Glenmont – the street connection is not oriented to METRO

Need to address walkability, such as snow piles blocking sidewalks. Where do you put the snow from large snow storms?

We need to worry about moving more people, not more cars

Need to consider automated vehicle technology

Come up with ways to reconnect towns and job centers using transit

There is more pressure to create comprehensive transit systems. Seniors and millennials are driving less

Maryland should consider an information sharing system like the one WAZE app and Los Angeles have developed, in which both organizations share data and updates that benefit the mission/program of the other

The Metropolitan Washington Council of Governments (MWCOG) recently completed a household travel survey, in which it recruited 14-15,000 Montgomery households to participate. The State should look into it

Educate people on transportation trends and incorporate these issues into planning policies

The County adopted a Vision Zero policy in 2017, which is a strategy to end traffic fatalities and injuries while enhancing safe, healthy, and equitable mobility on County roads by 2030. Maryland should develop a statewide Vision Zero policy

MDOT should be more aggressive in the goals it has established in its Towards Zero Deaths Program

Should also be expanding to include all modes

State should dedicate funding sources for traffic safety projects and initiatives

Increased transparency of and accessibility to crash data is needed

Access management strategies are key to a successful Vision Zero program

A Better Maryland should encourage site to share access and limit access to their roadways to reduce conflicts

A Better Maryland should include a traffic safety toolbox that includes topics such as traffic calming

State needs to focus more on multimodal planning

Change SHA’s focus from “moving traffic” to “moving people”

All State funded projects should incorporate Context Sensitive Solutions; a dynamic and effective approach to delivering transportation systems enhancing community, environmental, and economic resources

Pedestrian accommodation should be a priority

Safer and more comfortable bike accommodations are needed on state roads

Montgomery Planning is willing to share its research on bicycle level of traffic stress and its toolkit for determining appropriate bicycle facilities

The State’s commendable program to plant trees along highways should be expanding elsewhere and throughout Maryland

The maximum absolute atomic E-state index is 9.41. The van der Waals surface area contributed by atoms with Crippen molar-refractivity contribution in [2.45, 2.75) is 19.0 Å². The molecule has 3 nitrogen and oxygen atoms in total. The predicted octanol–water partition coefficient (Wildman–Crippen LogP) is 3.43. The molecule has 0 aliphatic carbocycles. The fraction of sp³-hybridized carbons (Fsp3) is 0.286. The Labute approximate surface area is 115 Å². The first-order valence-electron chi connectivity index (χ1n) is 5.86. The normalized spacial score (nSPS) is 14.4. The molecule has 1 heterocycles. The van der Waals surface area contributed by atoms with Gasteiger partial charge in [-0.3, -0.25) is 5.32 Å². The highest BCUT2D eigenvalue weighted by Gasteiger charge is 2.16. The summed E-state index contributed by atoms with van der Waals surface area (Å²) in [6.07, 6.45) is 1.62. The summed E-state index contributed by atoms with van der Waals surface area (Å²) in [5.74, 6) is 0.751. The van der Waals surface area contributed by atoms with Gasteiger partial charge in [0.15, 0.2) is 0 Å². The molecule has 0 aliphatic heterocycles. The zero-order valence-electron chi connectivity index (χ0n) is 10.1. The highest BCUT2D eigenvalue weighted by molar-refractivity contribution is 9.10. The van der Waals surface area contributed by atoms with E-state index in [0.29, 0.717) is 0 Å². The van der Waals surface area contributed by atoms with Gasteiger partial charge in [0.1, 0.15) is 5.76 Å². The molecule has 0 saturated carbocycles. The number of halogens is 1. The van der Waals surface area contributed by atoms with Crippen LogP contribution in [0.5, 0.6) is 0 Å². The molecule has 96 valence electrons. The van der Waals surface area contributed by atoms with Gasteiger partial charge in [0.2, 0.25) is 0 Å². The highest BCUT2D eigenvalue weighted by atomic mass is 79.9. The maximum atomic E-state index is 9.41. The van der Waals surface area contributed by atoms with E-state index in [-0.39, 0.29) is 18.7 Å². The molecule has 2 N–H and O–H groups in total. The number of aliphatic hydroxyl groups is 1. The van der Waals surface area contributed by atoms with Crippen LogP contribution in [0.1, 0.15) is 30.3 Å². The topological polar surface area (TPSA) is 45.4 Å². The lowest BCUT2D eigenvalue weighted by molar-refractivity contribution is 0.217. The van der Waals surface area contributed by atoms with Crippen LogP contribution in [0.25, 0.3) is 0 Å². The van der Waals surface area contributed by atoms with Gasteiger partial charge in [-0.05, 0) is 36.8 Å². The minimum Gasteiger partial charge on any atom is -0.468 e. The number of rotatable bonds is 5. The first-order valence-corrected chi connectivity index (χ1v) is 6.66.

SHA should revise policy that bicycle facilities will only be designed on state roadways in urban areas. This is too limiting

Regional Transit:

The State should build redundancy into the regional transit network to manage service interruptions

Multiple Maryland counties would benefit from expanded transit service to Virginia

MTA should establish a goal of improving outer-suburban transit connections to regional employment centers such as DC and northern Virginia

Bus Rapid Transit should be a statewide priority

A Better Maryland should prioritize the reduction of single-occupancy vehicle trips

WMATA ridership has dropped 17%, this decline needs addressed

Drivers don’t know or follow state law regarding right-of-way to pedestrians

Driver behavior training/awareness is needed

Driverless cars may solve some of this

Major road corridors are state highways and they are cutting through our residential communities

There should be consideration between the Plan and what SHA is planning

More people, more jobs means more movements and more traffic – need to recognize this reality

Want to see more complete streets that accommodate, cars, transit, bikes and pedestrians

The county doesn’t have adequate infrastructure – particularly roads

Peak hour traffic jams start as early as 5 and 6 am on the west side of I-495 beltway

County needs to invest more in transit and promote transit oriented development

Need another bridge over the Potomac River

Only the State can build these roads

State roads (from the perspective of the number of roads, connections and general location) have not changed since the 1860s

We need more connections to Washington DC, and Fairfax County

There more connections between Montgomery County and DC and VA in 1860 than we have today

Maryland seems reluctant to consider another bridge across the Potomac River

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State needs to work on preventing devastation of the Ellicott City type floods elsewhere in the State

Need to update floodplain maps

Green buildings should exceed minimum standards

Help make local farm sourcing more robust

The county benefits by nearby woods and natural environment

The State Plan needs to focus on environmental qualities (i.e. air and water) that sustain life

Need cleaner water than what we get from the Potomac River

Need reservoirs like New York City has

Water quality is a statewide issue